Monday, June 10, 2013

Series Characters and Aging

I've seen reviews and/or book discussion threads where people comment or chat (often negatively) about series characters in crime fiction that do not seem to age. 

One discussion (where and when and with whom I cannot recall) had worked out the supposed age of the Spenser character by Robert B. Parker.  The gist was that by the time of said conversation (maybe around the release of second last Spenser novel fully written by Parker?) the sleuth would have to be somewhere around 60 or 65 years old.  The person's point was that they had lost interest in the series by then because it was hard to believe that this character could still be kicking ass like a young guy.

In a similar but different vein, I read an interview somewhere long ago where Sue Grafton addresses the topic of Kinsey's age.  Essentially, even though the Alphabet books come out roughly once a year or so, Kinsey was/is still fairly young.  As I recall it, Grafton stated that the first book was set in Nineteen-Eighty-Something and that the subsequent novels carried on in that timeline.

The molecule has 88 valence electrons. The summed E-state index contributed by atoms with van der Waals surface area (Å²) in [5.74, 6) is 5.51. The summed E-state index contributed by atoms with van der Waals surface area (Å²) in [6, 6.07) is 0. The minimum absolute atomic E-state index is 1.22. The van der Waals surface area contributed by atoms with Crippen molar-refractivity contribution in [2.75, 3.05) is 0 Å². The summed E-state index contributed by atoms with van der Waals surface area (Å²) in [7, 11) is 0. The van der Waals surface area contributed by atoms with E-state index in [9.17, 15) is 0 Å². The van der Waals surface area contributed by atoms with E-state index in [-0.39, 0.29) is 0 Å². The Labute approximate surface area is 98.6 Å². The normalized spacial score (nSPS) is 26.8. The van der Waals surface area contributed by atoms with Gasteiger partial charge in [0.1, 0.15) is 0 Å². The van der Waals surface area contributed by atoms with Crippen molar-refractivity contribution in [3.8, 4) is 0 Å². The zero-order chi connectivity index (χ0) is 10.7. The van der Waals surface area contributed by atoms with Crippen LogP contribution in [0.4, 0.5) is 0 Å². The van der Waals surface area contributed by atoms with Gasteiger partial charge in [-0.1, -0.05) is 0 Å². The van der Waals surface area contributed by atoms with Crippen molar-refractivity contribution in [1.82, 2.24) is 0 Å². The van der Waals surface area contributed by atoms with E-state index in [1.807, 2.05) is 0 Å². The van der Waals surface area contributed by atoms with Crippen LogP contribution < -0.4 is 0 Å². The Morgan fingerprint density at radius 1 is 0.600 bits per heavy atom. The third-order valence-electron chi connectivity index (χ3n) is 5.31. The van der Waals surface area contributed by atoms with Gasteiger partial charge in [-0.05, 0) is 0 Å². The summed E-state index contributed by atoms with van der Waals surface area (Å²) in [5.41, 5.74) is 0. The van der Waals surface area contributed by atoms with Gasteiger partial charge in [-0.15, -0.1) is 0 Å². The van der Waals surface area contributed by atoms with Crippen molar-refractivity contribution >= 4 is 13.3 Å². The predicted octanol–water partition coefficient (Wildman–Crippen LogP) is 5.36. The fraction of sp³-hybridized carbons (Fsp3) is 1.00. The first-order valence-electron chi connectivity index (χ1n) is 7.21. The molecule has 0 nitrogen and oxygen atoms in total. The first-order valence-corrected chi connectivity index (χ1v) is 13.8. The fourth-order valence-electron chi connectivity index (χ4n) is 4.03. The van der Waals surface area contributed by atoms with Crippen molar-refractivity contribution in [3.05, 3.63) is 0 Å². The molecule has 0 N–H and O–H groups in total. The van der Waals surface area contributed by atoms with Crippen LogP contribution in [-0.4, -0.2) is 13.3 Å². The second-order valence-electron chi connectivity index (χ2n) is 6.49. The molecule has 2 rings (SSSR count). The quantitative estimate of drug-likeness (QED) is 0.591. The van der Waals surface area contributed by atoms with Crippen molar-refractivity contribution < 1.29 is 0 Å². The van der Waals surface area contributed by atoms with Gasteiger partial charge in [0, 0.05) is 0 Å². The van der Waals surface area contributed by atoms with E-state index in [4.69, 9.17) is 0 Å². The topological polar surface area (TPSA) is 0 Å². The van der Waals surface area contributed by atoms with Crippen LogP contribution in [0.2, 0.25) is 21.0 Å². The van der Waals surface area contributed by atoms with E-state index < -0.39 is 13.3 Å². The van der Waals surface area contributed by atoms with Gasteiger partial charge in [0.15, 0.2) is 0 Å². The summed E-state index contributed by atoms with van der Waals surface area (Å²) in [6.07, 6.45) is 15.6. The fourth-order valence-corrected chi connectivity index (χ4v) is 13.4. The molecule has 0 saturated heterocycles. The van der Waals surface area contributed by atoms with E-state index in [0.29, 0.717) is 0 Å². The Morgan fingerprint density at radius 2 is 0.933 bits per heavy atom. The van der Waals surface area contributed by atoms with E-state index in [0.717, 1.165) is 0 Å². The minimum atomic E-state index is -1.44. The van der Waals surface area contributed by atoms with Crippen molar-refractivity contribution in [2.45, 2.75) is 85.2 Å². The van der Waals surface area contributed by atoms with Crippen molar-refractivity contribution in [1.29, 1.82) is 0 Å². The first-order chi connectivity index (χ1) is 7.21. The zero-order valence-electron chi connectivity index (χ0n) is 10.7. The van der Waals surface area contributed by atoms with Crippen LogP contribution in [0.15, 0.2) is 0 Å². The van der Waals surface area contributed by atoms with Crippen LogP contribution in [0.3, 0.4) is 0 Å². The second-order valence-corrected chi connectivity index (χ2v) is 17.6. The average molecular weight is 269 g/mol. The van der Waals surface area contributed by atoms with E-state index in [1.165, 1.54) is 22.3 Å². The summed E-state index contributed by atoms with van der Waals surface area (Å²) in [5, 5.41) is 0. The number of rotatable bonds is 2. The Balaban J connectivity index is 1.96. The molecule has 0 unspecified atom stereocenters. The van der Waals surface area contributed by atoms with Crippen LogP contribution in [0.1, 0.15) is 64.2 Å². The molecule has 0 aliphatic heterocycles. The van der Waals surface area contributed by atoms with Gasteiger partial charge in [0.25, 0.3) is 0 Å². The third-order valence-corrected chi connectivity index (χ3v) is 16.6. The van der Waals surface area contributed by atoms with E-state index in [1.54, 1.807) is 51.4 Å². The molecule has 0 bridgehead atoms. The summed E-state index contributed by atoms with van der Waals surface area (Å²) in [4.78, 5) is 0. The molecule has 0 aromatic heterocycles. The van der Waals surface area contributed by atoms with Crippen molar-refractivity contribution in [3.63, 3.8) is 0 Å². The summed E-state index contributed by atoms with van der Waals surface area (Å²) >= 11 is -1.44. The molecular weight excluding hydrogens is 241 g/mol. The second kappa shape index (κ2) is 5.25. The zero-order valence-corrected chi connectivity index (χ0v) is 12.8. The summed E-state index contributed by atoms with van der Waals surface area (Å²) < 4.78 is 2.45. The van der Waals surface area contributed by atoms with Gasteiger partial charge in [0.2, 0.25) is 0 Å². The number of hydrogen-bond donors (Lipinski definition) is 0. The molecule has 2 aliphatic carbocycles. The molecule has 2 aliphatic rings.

This is more or less what I have done with the Sasha books.

Blood and Groom (released in November of 2009) takes place mainly during the the spring/early
summer in an unspecified year (contemporary, roughly 2009 or so).  Dead Light District, the second book, which was released in March 2011, picks up roughly where Blood and Groom left off.  Dead Light District starts in July of the same year and finishes right around Labour Day.  The third book, The Lies Have It (released in November 2011) begins a few weeks after Dead Light, with the action taking place during October of the same year. I am currently working on book four (Frisky Business), and it takes place in November of the same year.

As you read through the series, you'll notice that Sasha refers to other cases as happening "a few weeks ago" or "last month" - she doesn't say years at all.  

I like doing it this way.  Having a bookworld timeline allows me (and the reader!) to grow along with Sasha.  There are no gaps in her life, no blank spots for what she did over the last ~eleven months.  This way, I also get to work with the seasons.  

By the time I get to book five, it will be Christmas, and book six should be smack dab in the middle of winter, which makes a nice writing contrast from the stultifying humidity of a Toronto summer.

So, for the time being, Sasha is still in her early thirties and it's still 20XX.  Maybe by book seven, I'll be ready to throw a birthday party for Sasha (it will have to be in August, as she is a Leo).

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